PRAGUE, May 9, 2008 -- Oriental carpets are the great nomads of European homes
Over the centuries, few furnishings have moved around as much as they have. Rugs have been put on tables, hung on walls, stretched over sofas, displayed on floors and, finally, tucked under the furniture.
In the process, they have helped express the social values of their owners – from medieval merchants looking for status symbols to modern families looking for creature comforts.
All this makes the history of rugs in Western homes a fascinating study.
Rug experts date the first imports of oriental carpets into Europe to around 1200 – the time of the fourth Crusade – or earlier. The knights leading the crusades were keen observers of Eastern court life and eager to acquire the trappings for themselves.
By 1300, Europe’s court painters began to show some of these acquisitions in their artworks and by 1450 the depictions are so highly detailed they can be cataloged. The carpets – then all from Anatolia with geometric motifs – appeared in many paintings with Christian religious themes and were usually placed at the feet of the Virgin Mary or on the steps of alters. One example is Alessio Baldovinetti’s Madonna and Child with Saints, circa 1454.
Giving the carpets such a place of honor in religious paintings may have been a reflection of the awe the oriental rugs inspired in the European public. And it may show how easily the Eastern textiles found a place within Europe’s own tradition of using luxurious tapestries as symbols of power and prestige.
Through the 1400s, carpets began to become sufficiently available to rich Europeans to also appear in portraits of the nobility and wealthy merchants. By 1450, paintings of festivals in cities like Venice and Florence show wealthy merchant families draping their rugs out their windows for all to see.
The public displays seem intended to emphasize the wealth of the merchant families and their growing social status as Europe moved into the Renaissance. And the rugs from distant lands seem a perfect symbol of the cosmopolitan mood that accompanied Europe’s emergence from centuries of feudalism.
By 1550, Persian carpets began to be imported into Europe along with Anatolians. The Persian court pieces, with their curving floral patterns, equally became part of the portraits of the rich and powerful – only now oriental carpets were displayed most frequently on top of tables.
At times, the tables included conference tables, as in a famous portrait of British and Spanish officials concluding a treaty in 1604 over an Anatolian. This painting is The Somerset House Conference, by Juan Pantoja de la Cruz.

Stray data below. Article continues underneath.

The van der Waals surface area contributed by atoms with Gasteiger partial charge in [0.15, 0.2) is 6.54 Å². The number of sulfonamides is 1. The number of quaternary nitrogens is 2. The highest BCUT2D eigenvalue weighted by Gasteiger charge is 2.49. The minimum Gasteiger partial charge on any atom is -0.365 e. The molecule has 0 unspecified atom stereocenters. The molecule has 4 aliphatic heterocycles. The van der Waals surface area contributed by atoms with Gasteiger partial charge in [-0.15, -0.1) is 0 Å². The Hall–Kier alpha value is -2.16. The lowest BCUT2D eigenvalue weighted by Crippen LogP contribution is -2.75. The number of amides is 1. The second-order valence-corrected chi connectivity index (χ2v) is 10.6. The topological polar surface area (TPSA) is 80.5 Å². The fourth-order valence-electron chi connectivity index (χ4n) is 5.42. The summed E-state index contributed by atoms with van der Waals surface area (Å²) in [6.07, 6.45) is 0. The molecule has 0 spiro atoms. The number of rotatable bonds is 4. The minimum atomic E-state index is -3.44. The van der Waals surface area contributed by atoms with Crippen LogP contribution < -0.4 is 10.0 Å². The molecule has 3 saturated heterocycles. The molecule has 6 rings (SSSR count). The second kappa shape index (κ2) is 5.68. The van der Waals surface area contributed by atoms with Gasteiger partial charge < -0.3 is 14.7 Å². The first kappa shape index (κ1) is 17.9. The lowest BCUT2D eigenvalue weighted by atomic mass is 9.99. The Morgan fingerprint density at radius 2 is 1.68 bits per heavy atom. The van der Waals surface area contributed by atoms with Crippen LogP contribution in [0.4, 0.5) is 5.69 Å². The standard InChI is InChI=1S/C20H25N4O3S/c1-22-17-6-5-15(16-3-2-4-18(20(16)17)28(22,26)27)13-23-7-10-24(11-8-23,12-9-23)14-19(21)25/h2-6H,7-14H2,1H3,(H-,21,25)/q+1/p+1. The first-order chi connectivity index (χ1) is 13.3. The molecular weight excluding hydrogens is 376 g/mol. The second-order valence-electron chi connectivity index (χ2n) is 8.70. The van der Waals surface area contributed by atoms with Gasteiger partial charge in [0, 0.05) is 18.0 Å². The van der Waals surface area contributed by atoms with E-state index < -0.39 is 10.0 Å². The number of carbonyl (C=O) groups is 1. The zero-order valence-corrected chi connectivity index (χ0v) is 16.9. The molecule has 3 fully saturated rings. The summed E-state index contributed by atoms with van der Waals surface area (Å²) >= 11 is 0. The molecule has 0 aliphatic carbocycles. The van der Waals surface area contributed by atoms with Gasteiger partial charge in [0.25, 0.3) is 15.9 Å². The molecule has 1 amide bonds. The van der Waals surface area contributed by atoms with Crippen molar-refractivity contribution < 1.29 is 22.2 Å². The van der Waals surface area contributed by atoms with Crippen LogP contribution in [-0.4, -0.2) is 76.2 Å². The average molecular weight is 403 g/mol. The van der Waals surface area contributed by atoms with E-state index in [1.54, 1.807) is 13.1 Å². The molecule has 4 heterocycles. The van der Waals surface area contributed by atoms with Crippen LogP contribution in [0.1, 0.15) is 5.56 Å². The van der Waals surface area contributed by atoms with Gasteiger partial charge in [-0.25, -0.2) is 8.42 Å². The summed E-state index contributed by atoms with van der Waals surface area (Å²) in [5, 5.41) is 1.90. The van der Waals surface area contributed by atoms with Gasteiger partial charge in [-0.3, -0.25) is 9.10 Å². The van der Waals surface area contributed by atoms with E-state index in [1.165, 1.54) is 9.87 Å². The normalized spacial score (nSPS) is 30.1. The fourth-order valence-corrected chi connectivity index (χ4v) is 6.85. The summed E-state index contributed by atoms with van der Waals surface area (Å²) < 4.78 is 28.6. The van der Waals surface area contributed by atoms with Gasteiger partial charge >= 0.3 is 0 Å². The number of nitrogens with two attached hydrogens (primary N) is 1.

Carpets continued to be draped over furniture in European houses through the 1600s and 1700s, but by 1800s they were on the move again.
During the 1800s, the accelerating industrial age made many Europeans and Americans wealthier and they began acquiring the luxury goods of the rich, including oriental carpets. The new owners experimented with putting rugs of many different sizes in many different places in their homes.
The first half of the century saw carpets move onto the walls and, in small formats, onto the floor. They were status symbols to be displayed and, when they were on the floor, other furniture was pushed back to give them pride of place. Different designs became associated with particular rooms. A lady’s boudoir would have a bright and floral Persian rug. A man’s study or smoking room would more likely have a red-and-black Turkmen.
But by the second half of the 1800s, the trend was toward big format carpets covering more and more of the floor. As a result, carpets began to go under furniture. Compared to the earlier taste for putting carpets on top of tables, this was history stood on its head. Yet the practice, and the sense that a carpet – or carpeting – adds comfort to a room but need not be considered as artwork continues today.
Could carpets one day come off the floor again? If they do, there are two directions in which they might go.
One direction is suggested by Europe’s periodic taste for draping colorful carpets over sofas. The famous Austrian psychiatrist, Sigmund Freud, raised his couch to iconic status partly by covering it with a beautiful nomadic Qashqai rug. He maintained that the mysterious motifs in the carpet helped his patient relax and wander back into their memories more easily.
At times, carpets even have become the upholstery of the furniture itself. Jon Thompson writes in his 1983 textbook 'Oriental Carpets' of a fad in the 1870s and 1880s for cutting up tribal carpets to use them as the covering fabric for armchairs. He credits the destructive practice with saving at least parts of some valuable rugs that might otherwise have been worn out by use on the floor. The fad inspired one German businessman, Carl Wilhelm Koch, to machine-weave furniture fabrics in Turkmen and Qashqai designs.
The other direction is for carpets to go back onto the walls, the usual place for artwork. They have often been there before. The 19th century craze for prayer rugs from across the Islamic world made many homes look like museums. And still today, a small silk rug of almost any design is more likely to be hung than walked upon.
The future is never possible to predict. But it is interesting to think that putting an oriental carpet on the floor – so automatic today – is historically a recent trend in Western interior design. And if history is a guide, it may only be a step on the way to something else.
RETURN TO HOME PAGE
Oriental carpets in Italian Renaissance paintings: art objects and status symbols
Turkish Rugs In European Paintings